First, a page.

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Examining the ways in which the BBC constructed and disseminated British national identity during the second quarter of the twentieth century, this book focuses in a comprehensive way on how the BBC, through its radio programmes, tried to represent what it meant to be British. It offers a revision of histories of regional broadcasting in Britain that interpret it as a form of cultural imperialism. The regional organisation of the BBC, and the news and creative programming designed specifically for regional listeners, reinforced the cultural and historical distinctiveness of Scotland, Wales and Northern Ireland. The BBC anticipated, and perhaps encouraged, the development of the hybrid ‘dual identities’ characteristic of contemporary Britain.

Lez Cooke

4 BBC English Regions Drama BBC English Regions Drama emerged out of the regional reorganisation within the BBC at the beginning of the 1970s (see Chapter 2). The proposals announced in Broadcasting in the Seventies (BBC, 1969) were confirmed in the 1970 BBC Handbook when Director-General Charles Curran described the initiatives the BBC was taking in regional broadcasting, including a major investment in new studios in the Midlands: In non-metropolitan radio and television in England there will be some really radical changes. In television we shall have eight

in A sense of place
The contrasting fortunes of Northern Irish, Scottish and Welsh television drama in the 1990s
Steve Blandford

Broadcasting Minister Kim Howells has criticised TV producers in Wales for taking themselves too seriously, claiming it led to a lack of success at network level. The MP for Pontypridd, South Wales, said that Scottish programme makers had achieved more because they were willing to treat their nation and its people in a light-hearted way . . . In an interview for the Royal Television Society’s magazine Television, Dr Howells named the BBC Scotland drama series Monarch of the Glen as one of his favourites. (17 December 2001, http://news.bbc.co.uk/1/hi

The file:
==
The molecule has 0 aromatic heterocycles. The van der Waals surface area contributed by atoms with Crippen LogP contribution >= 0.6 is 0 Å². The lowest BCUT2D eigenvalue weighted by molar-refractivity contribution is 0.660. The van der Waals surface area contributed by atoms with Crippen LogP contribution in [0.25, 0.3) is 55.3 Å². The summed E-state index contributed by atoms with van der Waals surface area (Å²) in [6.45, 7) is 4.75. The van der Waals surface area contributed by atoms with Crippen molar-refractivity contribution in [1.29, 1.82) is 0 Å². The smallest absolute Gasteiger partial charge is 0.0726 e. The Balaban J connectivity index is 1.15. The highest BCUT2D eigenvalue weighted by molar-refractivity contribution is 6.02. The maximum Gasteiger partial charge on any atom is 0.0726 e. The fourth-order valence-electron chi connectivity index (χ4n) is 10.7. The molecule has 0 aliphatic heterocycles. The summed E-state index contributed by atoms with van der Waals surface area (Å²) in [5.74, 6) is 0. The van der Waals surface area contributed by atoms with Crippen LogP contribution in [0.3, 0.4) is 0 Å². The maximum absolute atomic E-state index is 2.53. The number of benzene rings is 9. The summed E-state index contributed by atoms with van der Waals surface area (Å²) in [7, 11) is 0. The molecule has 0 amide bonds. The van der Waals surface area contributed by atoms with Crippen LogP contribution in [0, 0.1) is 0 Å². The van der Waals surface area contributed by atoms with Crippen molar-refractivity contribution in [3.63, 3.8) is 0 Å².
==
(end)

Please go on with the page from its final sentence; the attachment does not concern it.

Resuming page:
in Popular television drama
Nicole M. Jackson

7 Myth of a multicultural England in BBC’s Luther Nicole M. Jackson In his January 2016 speech to Parliament, actor Idris Elba asserted that the ‘British Empire gave birth to the multicultural miracle that is modern Britain’, while noting that the diversity of contemporary Britain is absent from the popular media. Elba discussed the limited roles available to Black actors in the UK, asserting that since ‘I never saw myself or my culture on TV, I stopped watching TV. I decided to just go out and become TV.’ To gain roles ‘I had to transform the way [the] industry

in Adjusting the contrast
Thomas Hajkowski

6 BBC broadcasting in Wales, 1922–53 In 1949, Alun Oldfield-Davies, Controller of the BBC’s station in Wales, declared: “the basic job of the BBC in Wales is to nourish and encourage national unity and to add wealth, depth, and value to all aspects of national life.”1 At first, this seems to be a rather straightforward testament to the role of the BBC in Wales. For Oldfield-Davies, Wales was not a region but a nation, albeit one that lacked a cohesive culture or identity. The BBC, he suggested, could and ought to participate in the process of forming a national